|Therapeutic strategy may treat childhood neurological disorder
||A possible therapy to treat neurofibromatosis type 1 or NF1, a childhood neurological disease characterized by learning deficits and autism, has been discovered by scientists. "Children with neurofibromatosis have a high incidence of intellectual deficits and autism, syndromes that have been linked to the cerebellum and cortex," said the lead investigator. "Our findings in these mouse models suggest that despite embryonic loss of the gene, therapies after birth may be able to reverse some aspects of the disease."
|The Best 3 Ways to Deal With Failure (Plus 5 Painful Ones To Avoid)
Are your ways of dealing with everyday failures helping or hindering?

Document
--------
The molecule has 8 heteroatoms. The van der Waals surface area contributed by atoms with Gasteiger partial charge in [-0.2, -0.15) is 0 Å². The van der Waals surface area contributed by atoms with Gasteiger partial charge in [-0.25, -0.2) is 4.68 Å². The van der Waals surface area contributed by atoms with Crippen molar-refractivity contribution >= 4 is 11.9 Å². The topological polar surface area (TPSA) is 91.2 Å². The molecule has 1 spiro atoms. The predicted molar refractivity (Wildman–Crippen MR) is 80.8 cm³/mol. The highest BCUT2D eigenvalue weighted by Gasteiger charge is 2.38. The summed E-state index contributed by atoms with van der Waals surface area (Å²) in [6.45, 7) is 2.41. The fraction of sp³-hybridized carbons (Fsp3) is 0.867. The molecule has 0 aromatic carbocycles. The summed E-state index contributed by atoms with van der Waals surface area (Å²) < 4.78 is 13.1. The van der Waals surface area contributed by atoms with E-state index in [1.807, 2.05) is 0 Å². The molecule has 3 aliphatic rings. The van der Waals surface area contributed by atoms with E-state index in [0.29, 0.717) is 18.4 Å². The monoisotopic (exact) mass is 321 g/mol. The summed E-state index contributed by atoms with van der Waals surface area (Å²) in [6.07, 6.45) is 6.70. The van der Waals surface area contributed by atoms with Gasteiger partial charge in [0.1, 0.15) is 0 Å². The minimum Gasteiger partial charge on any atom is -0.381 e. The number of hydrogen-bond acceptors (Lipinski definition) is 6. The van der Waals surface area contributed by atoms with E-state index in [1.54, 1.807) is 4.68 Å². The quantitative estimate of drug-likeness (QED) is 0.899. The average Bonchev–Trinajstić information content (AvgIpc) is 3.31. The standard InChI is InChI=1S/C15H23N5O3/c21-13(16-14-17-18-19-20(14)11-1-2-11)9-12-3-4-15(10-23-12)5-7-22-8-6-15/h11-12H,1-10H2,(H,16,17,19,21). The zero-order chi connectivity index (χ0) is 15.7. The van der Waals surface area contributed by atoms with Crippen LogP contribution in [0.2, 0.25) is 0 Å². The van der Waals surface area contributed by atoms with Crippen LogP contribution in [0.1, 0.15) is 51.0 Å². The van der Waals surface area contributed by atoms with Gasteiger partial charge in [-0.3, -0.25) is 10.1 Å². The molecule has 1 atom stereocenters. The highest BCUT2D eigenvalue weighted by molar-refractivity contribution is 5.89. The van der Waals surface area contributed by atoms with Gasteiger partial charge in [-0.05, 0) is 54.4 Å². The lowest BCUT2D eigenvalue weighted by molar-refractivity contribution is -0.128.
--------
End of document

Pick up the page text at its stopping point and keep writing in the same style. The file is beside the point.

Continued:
Dr Jeremy Dean is a psychologist and author of PsyBlog. His latest book is
"Making Habits, Breaking Habits: How to Make Changes That Stick"
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|#129: The Daddy-Daughter Dance #2
||This week I promised to explain why the father-daughter relationship is so tricky. I also want to talk about how it can be a nurturing and growth promoting experience for both. A baby girl is born and, for most fathers, she is a joy beyond description. She is delightful and...
|Lessons Our Emotions Can Teach Us — and How
||Many of us dismiss our emotions. We think of them as capricious and inconvenient. We think they stall problem-solving. We think they take too much time to process, and we don’t have the luxury of simply sitting and stewing. If we grew up in a home where emotions were vilified...